DJI Mavic, Air and Mini Drones
Friendly, Helpful & Knowledgeable Community
Join Us Now

Where to fly

Peter S

New Member
Sep 25, 2018
Hi all,
Being new to the drone scene I am now quite bewildered as to where you can fly, other than over boring fields.
I purchased 2 drones so I could extend my photographic interests. I have read all the rules where you are not allowed to fly which doesn't leave much scope anyway. I have contacted both the national trust and heritage England and they have a blanket ban. I have contacted several churches and been told no way! and not even politely. I am really interested in architecture and history but it seems that the only way I can take pictures is from the ground.
Any help please. And yes I do have BMFA insurance
As you have the BMFA insurance then I'm assuming you are in the UK...

there are some basic rules about how close you can fly to something/some one. It's the 150/50/30 rule and can be found quite easily. But article 166 and 167 of CAP 658 is where you need to head. There is also this fundamental rule:
"A person must not recklessly or negligently cause or permit an aircraft to endanger any person or property." Which is very, very, wide open to interpretation.

here's a link to a document you might find very useful.
CAP 658: Model Aircraft: A Guide to Safe Flying

Everything of course is underpinned by your judgement of whether or not you can make the flight safely, this means the drone has always to be in VLOS, be under 400ft and no further than 500mtrs (visibility dependent). So most of the youtube videos you'll see of someone's drone cruising across congested areas is probably not legal.

All this stuff might seem onerous but it's just common sense really. I am trying for my PfCO, so I know just how much knowledge you need to get to grips with, and retain, and how much safety is a key element in all your flight ops.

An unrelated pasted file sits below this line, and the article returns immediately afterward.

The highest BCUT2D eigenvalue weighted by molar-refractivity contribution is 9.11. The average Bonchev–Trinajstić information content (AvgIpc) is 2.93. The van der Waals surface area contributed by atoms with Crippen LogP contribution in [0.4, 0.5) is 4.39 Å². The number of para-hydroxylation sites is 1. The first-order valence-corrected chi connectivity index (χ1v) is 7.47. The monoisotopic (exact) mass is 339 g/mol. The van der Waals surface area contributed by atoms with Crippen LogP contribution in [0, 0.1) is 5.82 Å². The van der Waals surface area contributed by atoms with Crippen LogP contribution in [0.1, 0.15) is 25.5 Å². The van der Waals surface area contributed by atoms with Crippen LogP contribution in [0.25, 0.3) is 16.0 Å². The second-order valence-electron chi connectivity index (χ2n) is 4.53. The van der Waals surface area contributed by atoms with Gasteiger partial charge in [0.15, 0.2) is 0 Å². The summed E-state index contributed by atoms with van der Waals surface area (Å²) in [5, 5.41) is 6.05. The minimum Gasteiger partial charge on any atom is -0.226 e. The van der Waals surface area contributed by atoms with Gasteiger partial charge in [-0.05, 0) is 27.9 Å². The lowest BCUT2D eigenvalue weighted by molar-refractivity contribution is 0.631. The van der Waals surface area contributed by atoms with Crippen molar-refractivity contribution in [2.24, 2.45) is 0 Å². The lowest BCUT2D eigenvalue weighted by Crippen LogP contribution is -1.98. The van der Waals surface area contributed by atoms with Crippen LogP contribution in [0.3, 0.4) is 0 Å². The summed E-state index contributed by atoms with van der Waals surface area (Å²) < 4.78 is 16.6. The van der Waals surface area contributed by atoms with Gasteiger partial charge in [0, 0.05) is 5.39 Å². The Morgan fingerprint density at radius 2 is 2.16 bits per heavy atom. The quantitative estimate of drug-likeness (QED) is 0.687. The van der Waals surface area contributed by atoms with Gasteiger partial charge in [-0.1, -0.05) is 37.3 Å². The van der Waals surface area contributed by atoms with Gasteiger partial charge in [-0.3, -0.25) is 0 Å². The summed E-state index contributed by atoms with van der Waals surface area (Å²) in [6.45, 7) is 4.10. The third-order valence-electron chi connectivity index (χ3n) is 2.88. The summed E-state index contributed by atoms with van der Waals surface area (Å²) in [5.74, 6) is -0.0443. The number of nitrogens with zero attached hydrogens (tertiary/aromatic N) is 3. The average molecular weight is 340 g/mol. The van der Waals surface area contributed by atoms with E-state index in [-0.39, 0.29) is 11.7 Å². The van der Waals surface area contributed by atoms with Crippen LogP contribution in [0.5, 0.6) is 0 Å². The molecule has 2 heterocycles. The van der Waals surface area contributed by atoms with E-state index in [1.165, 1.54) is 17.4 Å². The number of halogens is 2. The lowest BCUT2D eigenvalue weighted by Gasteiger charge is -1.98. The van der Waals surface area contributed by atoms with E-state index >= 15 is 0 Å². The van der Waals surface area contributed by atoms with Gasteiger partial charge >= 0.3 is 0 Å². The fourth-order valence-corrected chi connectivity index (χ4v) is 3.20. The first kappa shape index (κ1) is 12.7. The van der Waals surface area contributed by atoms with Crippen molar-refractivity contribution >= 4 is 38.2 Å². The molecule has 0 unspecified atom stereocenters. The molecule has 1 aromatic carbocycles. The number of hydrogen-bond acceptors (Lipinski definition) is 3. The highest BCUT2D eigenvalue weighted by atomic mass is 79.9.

As for permission from property owners, as long as you are outside the 150/50/30, and can argue the safety of your flight (so no flying directly overhead of anything/one that you could cause injury or damage to in the case of catastrophic failure) then I am thinking they have no rights to complain as they might own the property, and the ground it lies upon, but they don't own the airspace above. I'd love to hear of someone's view on the legality of such flights that might incur the wrath of the owner. If that ever happens, just hope you can remember the CAA rules and can quote them verbatim. And, likely as not, if the police are called in, they aren't going to know about the CAA reg's so you'll have to explain it all to them (gently!).
Last edited:
Thanks Gooseman
I would also like to know other people's views as well.
If someone gives their consent are you allowed to film them and their property without regard to the published distances.
  • Like
Reactions: Gooseman
Thanks Gooseman
I would also like to know other people's views as well.
If someone gives their consent are you allowed to film them and their property without regard to the published distances.
I'd like to know this too. It's a very tricky balancing act between acting within the reg's (50mtrs over here) and the ethics of privacy invasion and nuisance (drone buzzing overhead is without doubt an impact on the enjoyment of home).
As for permissions, then I guess at that point they then become under your control, which means they can be dealt with. I am not sure about distances. I'll have to check the reg's over here, but I guess it boils down to 'not allow the aircraft to be flown recklessly or to put at risk any person or property'. Very grey. I"ll have a look at the specifics and maybe ask my PfCO tutor about this.
I feel your pain. At first when I purchased my UAV, I thought I could really expand my video and photography... until I read the rules and regs of droning in Canada. Ah am going to take mine to a nice Federal Park and take videos of old forts... Nope, I can't because flying in a federal park is not permitted, ditto for my provincial parks (Quebec). I just fly around the rules and here anyways, I often get stuck flying over lakes, rivers, and barren landscapes. At least I get some flying time out of it.

I must admit though that flying in Canada appears to be less restrictive than in other countries so I don't really complain..... much.

I did find this website though, which shows locations where do use your UAV in Europe. There are some locations in the UK but mostly in France and Belgium, Netherlands, Luxembourg and Switzerland. It's in French but will be very useful to me when I go and visit France. Cheers.

Drone-Spot - Recherchez facilement, sur la carte, un spot où faire voler votre drone en France
Lycus Tech Mavic Air 3 Case

DJI Drone Deals

New Threads

Forum statistics

Latest member